Photo by Alexandr Bormotin on Unsplash


A Star is Born

28 Aug

Just before I was deluged by proofreading work – Beech Editorial Services – I popped this little flash in the post (i.e. email). You can read A Star is Born here. If you like it, Like It.

I had written it originally for the wonderful Creative Writing Ink prompt, but thought it could do with another outing. I find the photographic prompts on the CWI website really inspiring, but have deadlines money attached to get on with – maybe at the weekend I’ll be able to grab a few minutes to get some writing done.

Here’s the Deal

3 Aug

So, here’s the deal. I get to brag a little, you get a story you can read for free at Writing Quarter.

The Writing Quarter June 2019 Winner


The Real Jazz Baby

26 Jul

Can’t be bothered reading more than 360 words at a time, then do I have the publication for you – The Real Jazz Baby is published by Reflex Press and contains ‘162 flash fictions from over 120 of the best flash fiction writers in the world.’ (My italics, as I am excited to be included in the collection). Can’t wait to get my hands on it.

Extra Teeth

26 Jul

Check out this Kickstarter campaign for a new Scottish Literary Magazine Extra Teeth. I have no involvement in it but it looks like it has the potential to be a cracker – they just need more support…

Shortlist and Publication

21 Jun

The Federation of Writers (Scotland) are a great group who run competitions, host readings and publish anthologies. I made it on to their Vernal Equinox Shortlist. You can read the winning entries here.

I have also had a flash fiction piece published today here. If you like it, give it a like, it all helps. Friday Flash Fiction.

Walk in Special

14 Jun



Photo by Jon Tyson on Unsplash

It had been a horrible day, the worst of a terrible week. Delayed train, torrential rain, broken umbrella. So, I get to work soaked, only to be told that my classroom has changed and that I need to get myself over to the other campus PDQ.

The taxi is on the college account, but I pay for it, having to listen to the driver’s flat earth beliefs. When I get to Woodbridge the students are all but rioting, and I see that the guy I thought I’d got rid of, is back.

Apparently, I am not allowed to comment on his objectionable t-shirt, as it might be the only one he has, and we can’t do anything to discourage him, can we? I’m fed up having the argument that the female students find it repellent, and no one cares what I feel about it.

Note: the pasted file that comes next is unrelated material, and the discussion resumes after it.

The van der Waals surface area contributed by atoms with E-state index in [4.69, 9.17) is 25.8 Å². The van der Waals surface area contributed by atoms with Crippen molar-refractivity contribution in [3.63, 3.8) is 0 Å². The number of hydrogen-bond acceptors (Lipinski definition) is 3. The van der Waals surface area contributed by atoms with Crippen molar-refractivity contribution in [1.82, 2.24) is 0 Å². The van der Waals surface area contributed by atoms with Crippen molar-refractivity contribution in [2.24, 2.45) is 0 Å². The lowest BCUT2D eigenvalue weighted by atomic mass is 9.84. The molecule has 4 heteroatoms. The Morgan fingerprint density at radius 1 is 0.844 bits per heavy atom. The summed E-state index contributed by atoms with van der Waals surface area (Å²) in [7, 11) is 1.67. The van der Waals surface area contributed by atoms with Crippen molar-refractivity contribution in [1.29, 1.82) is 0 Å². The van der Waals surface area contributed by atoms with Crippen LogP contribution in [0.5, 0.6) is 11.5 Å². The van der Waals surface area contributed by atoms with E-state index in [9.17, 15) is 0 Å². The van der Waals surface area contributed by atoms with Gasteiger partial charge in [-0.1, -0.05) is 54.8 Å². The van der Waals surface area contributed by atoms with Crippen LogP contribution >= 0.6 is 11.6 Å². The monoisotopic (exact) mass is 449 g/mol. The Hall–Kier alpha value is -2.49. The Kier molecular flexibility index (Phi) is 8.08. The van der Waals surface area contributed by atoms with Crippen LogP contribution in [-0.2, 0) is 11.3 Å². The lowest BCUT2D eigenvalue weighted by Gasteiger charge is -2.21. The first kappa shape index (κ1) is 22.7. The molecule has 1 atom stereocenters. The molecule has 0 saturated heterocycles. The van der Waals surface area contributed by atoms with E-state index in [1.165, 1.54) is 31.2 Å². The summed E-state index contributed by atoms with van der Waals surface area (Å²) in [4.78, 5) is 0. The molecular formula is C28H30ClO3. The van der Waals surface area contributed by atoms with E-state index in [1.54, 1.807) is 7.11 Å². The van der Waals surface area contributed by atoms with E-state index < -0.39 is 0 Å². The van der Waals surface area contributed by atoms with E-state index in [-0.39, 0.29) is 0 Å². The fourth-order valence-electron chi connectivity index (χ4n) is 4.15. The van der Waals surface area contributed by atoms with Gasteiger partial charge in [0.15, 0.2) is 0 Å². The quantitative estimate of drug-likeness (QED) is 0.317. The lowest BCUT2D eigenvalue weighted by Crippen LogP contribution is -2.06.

I get through the lesson, though there’s little enthusiasm for my compulsory slot, and spend the rest of the morning trying not to give the students the marks they deserve, as that wouldn’t go down well with management.

At lunchtime I am back at the main campus, but I can’t face the staff room. Everyone hates their jobs; hates their students; hates their lives.

My doctor has told me to walk; that the fresh air, sunlight and exercise will help, but my feet drag, especially on the way back where steep hills lie between me and my afternoon.

Then a sign catches my eye: Walk in Special. Should there be a hyphen there? I wonder, but no, maybe it’s a command. So, I take a deep breath, pull my shoulders back and walk in: special.

This piece was inspired by the above photo prompt at Creative Writing Ink

New Writer Awards

2 Jun


Thought I’d share this link, which includes a photo of three of the G2 Alumni (Gail Honeyman, Vicki Jarrett and Phil Murnin)

You can  find out all about applying for this year’s awards here.

Shooter Literary Magazine

Short fiction, non-fiction and poetry

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Scottish Writers' Centre

Company No: SC349247 - Charity No: SC040823


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The Power of Words

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A Writer on Writing, Reading and Life

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Author, Tutor, Speaker, Editor, Comp Judge:

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international prizes for emerging novelists


Helping authors get their books published

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I make nice frocks and write average poetry. And there's a bit of embroidery and the occasional rant.